As the largest resource of information specific to women's brain health, we are sure you will find what you are looking for, and promise that you will discover new information.
Published on: October 11, 2014
by Amy Kraft for Everyday Health:
Watch for Signs of Heart Conditions
Women make up more than half of all heart disease deaths in the United States each year, according to The Heart Foundation. In women, the risk of heart disease increases with age and is brought on by physiological changes such as the decline of estrogen during menopause.
Estrogen plays a role in improving the elasticity of the blood vessels and helping them to dilate. It also balances out good and bad cholesterol. Once menopause occurs though, women have higher levels of total cholesterol and increased levels of blood fat known as triglycerides.
Despite these changes, women can do a lot to prevent heart conditions. JoAnn M. Froody, MD Executive Director of the Pollin Women’s Heart Center at Brigham and Women’s Hospital in Boston, says that the answer starts with a healthy diet, regular exercise, and controlling other medical conditions. “More women live with heart disease and die from it, so it’s important to keep all risk factors controlled,” says Dr. Foody.
Here are several heart conditions women need to watch out for as they age and tips for how they can better protect themselves.
Keep Blood Pressure in Check
High blood pressure results from blood that is forcefully pushed through the blood vessels, putting excess strain on your heart. It is oftentimes symptomless and can lead to stroke and heart disease. Women have an increased risk of high blood pressure after menopause when hormonal changes make blood pressure more reactive to salts. According to the U.S. Centers for Disease Control and Prevention (CDC), 70 percent of women in their 60s and 70s have high blood pressure. The figure jumps to 80 percent for women over 75.
JoAnn Manson, MD, chief of the Division of Preventive Medicine at Brigham and Women’s Hospital in Boston, says, “If a woman remains physically active and avoids the gain in fat tissue, she may not have an increased risk of hypertension.”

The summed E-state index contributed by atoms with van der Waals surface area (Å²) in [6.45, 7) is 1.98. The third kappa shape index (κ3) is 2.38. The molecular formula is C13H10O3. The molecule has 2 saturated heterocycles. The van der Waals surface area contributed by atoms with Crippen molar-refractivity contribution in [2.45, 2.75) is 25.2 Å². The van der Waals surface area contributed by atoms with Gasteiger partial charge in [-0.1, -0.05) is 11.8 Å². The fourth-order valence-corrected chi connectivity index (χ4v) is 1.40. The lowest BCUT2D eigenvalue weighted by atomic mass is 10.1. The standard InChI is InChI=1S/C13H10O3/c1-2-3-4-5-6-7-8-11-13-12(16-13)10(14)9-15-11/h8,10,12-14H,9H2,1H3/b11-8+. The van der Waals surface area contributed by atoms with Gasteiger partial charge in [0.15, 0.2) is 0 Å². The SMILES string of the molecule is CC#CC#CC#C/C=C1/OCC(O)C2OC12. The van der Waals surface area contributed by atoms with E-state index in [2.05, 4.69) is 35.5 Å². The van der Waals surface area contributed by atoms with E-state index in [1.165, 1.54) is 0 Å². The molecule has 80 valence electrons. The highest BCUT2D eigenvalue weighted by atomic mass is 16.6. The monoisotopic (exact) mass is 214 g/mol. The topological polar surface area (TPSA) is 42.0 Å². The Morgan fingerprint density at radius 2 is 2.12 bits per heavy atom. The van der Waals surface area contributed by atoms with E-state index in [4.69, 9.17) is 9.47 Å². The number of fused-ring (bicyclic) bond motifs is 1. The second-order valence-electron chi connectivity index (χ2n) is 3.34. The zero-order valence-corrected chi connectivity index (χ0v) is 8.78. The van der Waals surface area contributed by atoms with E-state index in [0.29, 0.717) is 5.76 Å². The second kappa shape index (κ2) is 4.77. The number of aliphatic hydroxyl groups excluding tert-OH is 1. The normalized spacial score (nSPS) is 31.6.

Get your blood pressure checked annually to ensure it is within a healthy range or to determine if you need to be placed on blood pressure medication.
Protect Against Abnormal Heartbeats
Atrial fibrillation is the most common type of heart arrhythmia and can lead to stroke or heart failure. In the United States in 2010, afib affected roughly 2.66 million, according to the CDC, and it affects more women than men. Studies have shown that women experience more symptoms during an episode of afib. Women are also at a higher risk of stroke. A woman nearing 75 years of age, the median age for the onset of afib, can reduce her risk by maintaining an active lifestyle, managing high blood pressure, and getting cholesterol levels under control.
“The most important lifestyle choice is losing weight,” says Hugh G. Calkins, MD, director of cardiac arrhythmia service at John Hopkins in Baltimore.
If you are diagnosed with afib, it’s important to talk to a doctor about the best treatment options, which may include anticoagulant medication or surgical ablation.
Know Risk Factors for Stroke Unique to Women
Stroke is the fourth leading cause of death and affects more women than men, according to the National Stroke Association. Although some risk factors are the same for women and men such as obesity, diabetes, and smoking — which doubles the risk of stroke — others are completely unique to women. Those risk factors include: using hormone replacement therapy to relieve menopausal symptoms, taking birth control pills, and having a combination of high triglycerides and a big waist.
Daily exercise, a healthy diet, and management of other conditions including diabetes are important to remain stroke free.
Understand Subtle Signs of Heart Attacks in Women